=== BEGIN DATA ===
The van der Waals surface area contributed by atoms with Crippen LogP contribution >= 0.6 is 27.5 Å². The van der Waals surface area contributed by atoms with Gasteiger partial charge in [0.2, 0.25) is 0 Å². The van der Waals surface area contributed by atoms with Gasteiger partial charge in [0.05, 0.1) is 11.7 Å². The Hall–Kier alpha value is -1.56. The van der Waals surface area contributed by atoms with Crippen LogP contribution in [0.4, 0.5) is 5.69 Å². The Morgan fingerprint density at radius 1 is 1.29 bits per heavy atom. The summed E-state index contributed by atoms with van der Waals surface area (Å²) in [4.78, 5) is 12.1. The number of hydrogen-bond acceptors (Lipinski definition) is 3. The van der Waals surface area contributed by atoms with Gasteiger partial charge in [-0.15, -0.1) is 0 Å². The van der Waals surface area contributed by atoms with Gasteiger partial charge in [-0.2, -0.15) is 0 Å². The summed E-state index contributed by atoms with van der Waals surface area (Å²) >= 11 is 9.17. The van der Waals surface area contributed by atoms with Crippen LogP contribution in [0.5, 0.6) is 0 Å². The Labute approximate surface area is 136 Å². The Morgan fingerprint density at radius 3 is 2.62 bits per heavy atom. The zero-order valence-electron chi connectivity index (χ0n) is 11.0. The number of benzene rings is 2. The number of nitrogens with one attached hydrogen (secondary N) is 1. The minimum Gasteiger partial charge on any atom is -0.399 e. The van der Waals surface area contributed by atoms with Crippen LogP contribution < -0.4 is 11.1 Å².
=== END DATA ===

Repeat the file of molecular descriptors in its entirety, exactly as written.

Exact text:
The van der Waals surface area contributed by atoms with Crippen LogP contribution >= 0.6 is 27.5 Å². The van der Waals surface area contributed by atoms with Gasteiger partial charge in [0.2, 0.25) is 0 Å². The van der Waals surface area contributed by atoms with Gasteiger partial charge in [0.05, 0.1) is 11.7 Å². The Hall–Kier alpha value is -1.56. The van der Waals surface area contributed by atoms with Crippen LogP contribution in [0.4, 0.5) is 5.69 Å². The Morgan fingerprint density at radius 1 is 1.29 bits per heavy atom. The summed E-state index contributed by atoms with van der Waals surface area (Å²) in [4.78, 5) is 12.1. The number of hydrogen-bond acceptors (Lipinski definition) is 3. The van der Waals surface area contributed by atoms with Gasteiger partial charge in [-0.15, -0.1) is 0 Å². The van der Waals surface area contributed by atoms with Gasteiger partial charge in [-0.2, -0.15) is 0 Å². The summed E-state index contributed by atoms with van der Waals surface area (Å²) >= 11 is 9.17. The van der Waals surface area contributed by atoms with Crippen LogP contribution in [0.5, 0.6) is 0 Å². The Labute approximate surface area is 136 Å². The Morgan fingerprint density at radius 3 is 2.62 bits per heavy atom. The zero-order valence-electron chi connectivity index (χ0n) is 11.0. The number of benzene rings is 2. The number of nitrogens with one attached hydrogen (secondary N) is 1. The minimum Gasteiger partial charge on any atom is -0.399 e. The van der Waals surface area contributed by atoms with Crippen LogP contribution < -0.4 is 11.1 Å².